8. Nihon Kokusai (Japanese Government Bonds) (2001) by Main Kohda is about how bond traders caused a financial crisis on purpose by refusing to participate in a bond auction worth JPY1.4 trillion. The motive behind the boycott was to pressure the government into making crucial reforms.
9. The Gods of Greenwich (2008) by Norb Vonnegut focuses on hedge funds, and how one Jimmy Cusack’s entire world collapsed along with his. Just when things couldn’t possibly get any worse, Cusack starts working for a Greenwich fund said to be immune to the troubles plaguing the capital market.
10. Bull Street (2011) by David Lender tells the story of an unlikely friendship between a young, innocent Wall Street regular and a world-weary billionaire. Together, they work to break up a group of insider traders while trying to keep out of prison, and keep from getting killed.
11. Fiasco: The Inside Story of a Wall Street Trader (1999) by Frank Partnoy. This novel relates how a young, inexperienced Morgan Stanley salesman became adept at buying and selling complex billion-dollar securities in an insanely competitive environment.
12. JR (1975) by William Gaddis is the award-winning story of 11-year-old JR Vansant, who used a payphone and money orders to turn his penny stock holdings into considerable wealth.
13. The Informer (1965) by Akimitsu Takagi is about an ex-Tokyo stock exchange staffer who was dismissed due to illegal trading activities. When a stock market crash smothers all hope of his return to the trading floor, he reluctantly agrees to work for what turns out to be an industrial espionage agency.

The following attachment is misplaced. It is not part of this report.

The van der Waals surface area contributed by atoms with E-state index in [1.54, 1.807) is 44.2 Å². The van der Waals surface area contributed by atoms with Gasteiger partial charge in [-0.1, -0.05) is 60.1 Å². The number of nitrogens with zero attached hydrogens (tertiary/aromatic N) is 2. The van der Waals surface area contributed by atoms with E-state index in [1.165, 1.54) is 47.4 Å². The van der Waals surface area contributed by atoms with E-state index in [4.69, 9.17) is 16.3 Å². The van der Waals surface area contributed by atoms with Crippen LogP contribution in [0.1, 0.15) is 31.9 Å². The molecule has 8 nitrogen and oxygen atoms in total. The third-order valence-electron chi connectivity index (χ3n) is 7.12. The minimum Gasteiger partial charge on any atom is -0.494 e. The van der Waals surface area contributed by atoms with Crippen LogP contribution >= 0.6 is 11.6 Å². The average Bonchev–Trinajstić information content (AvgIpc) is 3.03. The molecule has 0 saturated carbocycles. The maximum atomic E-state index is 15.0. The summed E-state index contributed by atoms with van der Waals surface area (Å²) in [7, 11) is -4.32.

14. A Conspiracy of Paper (2000) by David Liss is set against the backdrop of the South Sea Company crisis, the world’s first stock market crash. In it, professional boxer turned “thief-taker”, Benjamin Weaver investigates his father’s murder.
15. The Predator’s Ball: The Inside Story of Drexel Burnham and the Rise of the Junk Bond Raiders (1988) by Connie Bruck. This novel gives a detailed account of how Michael Milken achieved success with his Drexel Burnham Lambert firm and how leveraged buyouts were prevalent in the 1980s.
16. Den of Thieves (1992) by James B Stewart. Michael Milken features once more in this book, along with Ivan Boesky, Martin Siegel and other Wall Street bigwigs as the Pulitzer Prize-winning author tells of insider trading during the 1980s.
17. A Killing On Wall Street: An Investment Mystery (2000) by Derrick Niederman is an investment guide as well as a murder mystery. In it, securities analyst and day-trader, Cliff Cavanaugh, has to find out who killed portfolio manager, Kyle Hooperman.
For some drama in real life, try checking out condensed versions of the success stories in Spiking’s Sophisticated Investor Profiles. Or download the Spiking app and follow the buying and selling activities of more than 8,000 sophisticated investors, for a glimpse into the action-packed world of stock market trading in Singapore.